The following speech was delivered by Andrew Hastie MP to the House of Representatives on 15 June 2020.
Mr HASTIE (Canning) (11:42): I rise today to second the motion put by the honourable member for Lindsay and I congratulate her, as a long-time champion of the Australia-US alliance, on this initiative. She is someone who understands the importance of relationships at the local level as well as at the strategic level, and it's worth reflecting on our deep and abiding relationship with the United States, not just as a security partner but also as a trading partner and as someone who shares the common values that we hold dear as democracies.
This motion is especially timely in the year of the 80th anniversary of the establishment of formal diplomatic relations between the Commonwealth of Australia and the United States of America.
This relationship, this friendship, this union of nations is built, firstly, on a shared set of values—a common commitment to democracy, to the rule of law and to upholding the dignity of individuals, no matter who they are. In our way of life, minority voices are protected and upheld no matter how disagreeable they might be to us. But this is no easy task for two of the world's oldest democracies, and it's one that we must refresh every single day. We live in an imperfect world inhabited by imperfect people. Therefore, democracies cannot afford to take for granted our freedoms, our political institutions and the relationships that we enjoy.
Against the backdrop of a strategic setting increasingly shaped by revisionist and expansionist authoritarian powers, it's time for democracies like the United States and Australia to close ranks, to not come apart. It's a time to affirm our shared values and not focus on our differences. And it's a time to strengthen those cords of connection that bind us, whether they be political, cultural, diplomatic or economic, or those that secure our shared commonwealths.
A great Australian, the Governor of Western Australia, the Honourable Kim Beazley, a man better known for deeds in the House, last year answered a sceptic of the US alliance by saying, 'If you want to understand the Australia-US Alliance, go granular, look at it in detail'. So let's look closely at the relationship. We can look at the Marine Rotational Force in Darwin, which was established first in 2012 under Prime Minister Gillard with only 200 Marines and which now has a force of 2,500 Marines that rotate through Darwin. Surely, that is a sign that we have a very close relationship from a security perspective. Look at Joint Defence Facility Pine Gap near Alice Springs, where a huge number of Australians and US personnel work together to secure not only the interests of our two countries but also our allies. Look at the number of exchange programs across defence, intelligence and law enforcement between Australian and US personnel.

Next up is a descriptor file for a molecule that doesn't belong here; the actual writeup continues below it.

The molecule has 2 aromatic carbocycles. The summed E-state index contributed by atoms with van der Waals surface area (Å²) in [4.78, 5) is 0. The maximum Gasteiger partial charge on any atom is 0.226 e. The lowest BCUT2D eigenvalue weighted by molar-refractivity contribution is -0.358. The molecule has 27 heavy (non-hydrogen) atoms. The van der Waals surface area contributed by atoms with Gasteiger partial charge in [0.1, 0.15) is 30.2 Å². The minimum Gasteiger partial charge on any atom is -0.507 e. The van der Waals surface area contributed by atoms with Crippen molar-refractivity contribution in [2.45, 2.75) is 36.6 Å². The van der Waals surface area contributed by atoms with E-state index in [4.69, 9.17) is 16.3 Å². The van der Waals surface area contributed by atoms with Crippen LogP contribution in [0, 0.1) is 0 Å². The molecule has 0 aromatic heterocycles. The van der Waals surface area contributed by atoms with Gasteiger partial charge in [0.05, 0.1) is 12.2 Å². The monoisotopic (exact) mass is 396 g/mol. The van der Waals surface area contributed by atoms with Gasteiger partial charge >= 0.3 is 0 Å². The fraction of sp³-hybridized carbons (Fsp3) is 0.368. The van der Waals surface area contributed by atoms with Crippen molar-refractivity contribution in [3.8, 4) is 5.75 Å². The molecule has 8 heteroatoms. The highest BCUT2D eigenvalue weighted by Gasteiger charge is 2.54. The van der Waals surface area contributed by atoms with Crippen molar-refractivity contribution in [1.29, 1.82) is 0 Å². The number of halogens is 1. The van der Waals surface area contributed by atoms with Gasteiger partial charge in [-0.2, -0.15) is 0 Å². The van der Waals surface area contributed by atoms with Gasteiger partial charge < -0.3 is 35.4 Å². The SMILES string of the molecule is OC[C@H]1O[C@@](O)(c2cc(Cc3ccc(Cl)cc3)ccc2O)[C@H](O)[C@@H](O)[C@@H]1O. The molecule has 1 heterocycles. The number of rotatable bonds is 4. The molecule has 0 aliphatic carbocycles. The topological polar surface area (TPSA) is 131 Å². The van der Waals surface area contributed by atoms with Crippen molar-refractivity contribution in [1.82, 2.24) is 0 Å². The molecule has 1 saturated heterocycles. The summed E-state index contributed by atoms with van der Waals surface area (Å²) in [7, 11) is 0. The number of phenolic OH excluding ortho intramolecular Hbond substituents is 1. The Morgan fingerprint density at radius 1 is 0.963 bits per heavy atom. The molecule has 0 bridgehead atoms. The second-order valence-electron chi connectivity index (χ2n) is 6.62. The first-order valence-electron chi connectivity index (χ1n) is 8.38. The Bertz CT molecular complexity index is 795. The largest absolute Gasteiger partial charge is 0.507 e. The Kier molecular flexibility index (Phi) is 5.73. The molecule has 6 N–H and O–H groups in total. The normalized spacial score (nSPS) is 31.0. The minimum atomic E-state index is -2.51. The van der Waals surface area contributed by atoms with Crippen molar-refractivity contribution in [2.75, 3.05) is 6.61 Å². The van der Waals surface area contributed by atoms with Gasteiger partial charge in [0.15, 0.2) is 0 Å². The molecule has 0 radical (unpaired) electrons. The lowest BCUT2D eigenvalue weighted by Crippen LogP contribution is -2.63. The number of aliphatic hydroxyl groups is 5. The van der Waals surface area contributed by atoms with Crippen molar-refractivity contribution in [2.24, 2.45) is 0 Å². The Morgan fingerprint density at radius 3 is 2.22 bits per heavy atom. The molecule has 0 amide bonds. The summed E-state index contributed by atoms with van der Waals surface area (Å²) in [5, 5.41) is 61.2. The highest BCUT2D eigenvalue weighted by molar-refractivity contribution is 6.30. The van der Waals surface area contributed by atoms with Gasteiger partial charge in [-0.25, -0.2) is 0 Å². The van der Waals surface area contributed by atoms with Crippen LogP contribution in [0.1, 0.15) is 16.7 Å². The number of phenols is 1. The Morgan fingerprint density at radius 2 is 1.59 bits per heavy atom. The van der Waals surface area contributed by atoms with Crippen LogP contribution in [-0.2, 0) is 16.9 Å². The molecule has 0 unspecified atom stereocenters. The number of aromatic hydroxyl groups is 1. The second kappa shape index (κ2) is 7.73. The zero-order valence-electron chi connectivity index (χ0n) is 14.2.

Look at our recent military history in Afghanistan. It was US helicopters and crew who flew us on missions. It was US helicopters and crew who gave us close air support. It was US helicopters and crew who airlifted our wounded and dead from the battlefields. Personally, I know that on every single mission I led I planned our flight path through the Afghan valleys with US pilots and air crew. Whilst this is a great thing, it perhaps reflects poorly on our Defence Force that during that whole war we never deployed our Tiger aircraft nor our Black Hawks, but that's another story altogether.
The point is, if you want to understand the strength of our alliance, go granular. You will find networks of like-minded people committed to the same causes, working in dangerous places, sometimes under immense pressure, to secure our mutual interests. Our uniformed men and women have been doing this since Australia-US troops first came under fire at the Battle of Hamel in 1916 on the Western Front. We fought together through two world wars. It was the United States who had our backs in the battles of Coral Sea and Midway and in the Pacific War. The Australian-American Memorial at the end of King's Avenue on Russell Hill, bears testament to our relationship during the Pacific War. It was paid for and erected by previous generations of Australians who recognised the sacrifice of US personnel to protect Australia from Japanese ambitions in the Pacific.
Our security relationship is just one part of our very large relationship with the United States. Our economic ties are huge. The Alcoa refineries and mines in my electorate, which have created thousands of jobs over the last 50 years are just one small aspect of that relationship. Today I support this motion.